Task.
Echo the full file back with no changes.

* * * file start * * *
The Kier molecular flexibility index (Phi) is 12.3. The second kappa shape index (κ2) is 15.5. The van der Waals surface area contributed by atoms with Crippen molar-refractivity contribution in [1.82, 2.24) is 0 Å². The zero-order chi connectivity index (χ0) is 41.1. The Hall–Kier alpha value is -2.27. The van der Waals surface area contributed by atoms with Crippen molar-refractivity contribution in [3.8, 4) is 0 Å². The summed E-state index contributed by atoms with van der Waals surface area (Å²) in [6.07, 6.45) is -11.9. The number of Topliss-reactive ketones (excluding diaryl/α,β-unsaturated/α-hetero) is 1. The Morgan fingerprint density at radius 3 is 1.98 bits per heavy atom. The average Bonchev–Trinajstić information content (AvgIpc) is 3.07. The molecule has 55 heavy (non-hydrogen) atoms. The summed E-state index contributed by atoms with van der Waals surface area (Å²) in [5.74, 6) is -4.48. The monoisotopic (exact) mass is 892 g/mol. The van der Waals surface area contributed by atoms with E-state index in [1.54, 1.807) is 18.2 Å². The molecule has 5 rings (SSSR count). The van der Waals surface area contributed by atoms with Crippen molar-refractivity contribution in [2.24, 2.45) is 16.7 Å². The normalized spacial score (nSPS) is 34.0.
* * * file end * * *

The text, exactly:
The Kier molecular flexibility index (Phi) is 12.3. The second kappa shape index (κ2) is 15.5. The van der Waals surface area contributed by atoms with Crippen molar-refractivity contribution in [1.82, 2.24) is 0 Å². The zero-order chi connectivity index (χ0) is 41.1. The Hall–Kier alpha value is -2.27. The van der Waals surface area contributed by atoms with Crippen molar-refractivity contribution in [3.8, 4) is 0 Å². The summed E-state index contributed by atoms with van der Waals surface area (Å²) in [6.07, 6.45) is -11.9. The number of Topliss-reactive ketones (excluding diaryl/α,β-unsaturated/α-hetero) is 1. The Morgan fingerprint density at radius 3 is 1.98 bits per heavy atom. The average Bonchev–Trinajstić information content (AvgIpc) is 3.07. The molecule has 55 heavy (non-hydrogen) atoms. The summed E-state index contributed by atoms with van der Waals surface area (Å²) in [5.74, 6) is -4.48. The monoisotopic (exact) mass is 892 g/mol. The van der Waals surface area contributed by atoms with E-state index in [1.54, 1.807) is 18.2 Å². The molecule has 5 rings (SSSR count). The van der Waals surface area contributed by atoms with Crippen molar-refractivity contribution in [2.24, 2.45) is 16.7 Å². The normalized spacial score (nSPS) is 34.0.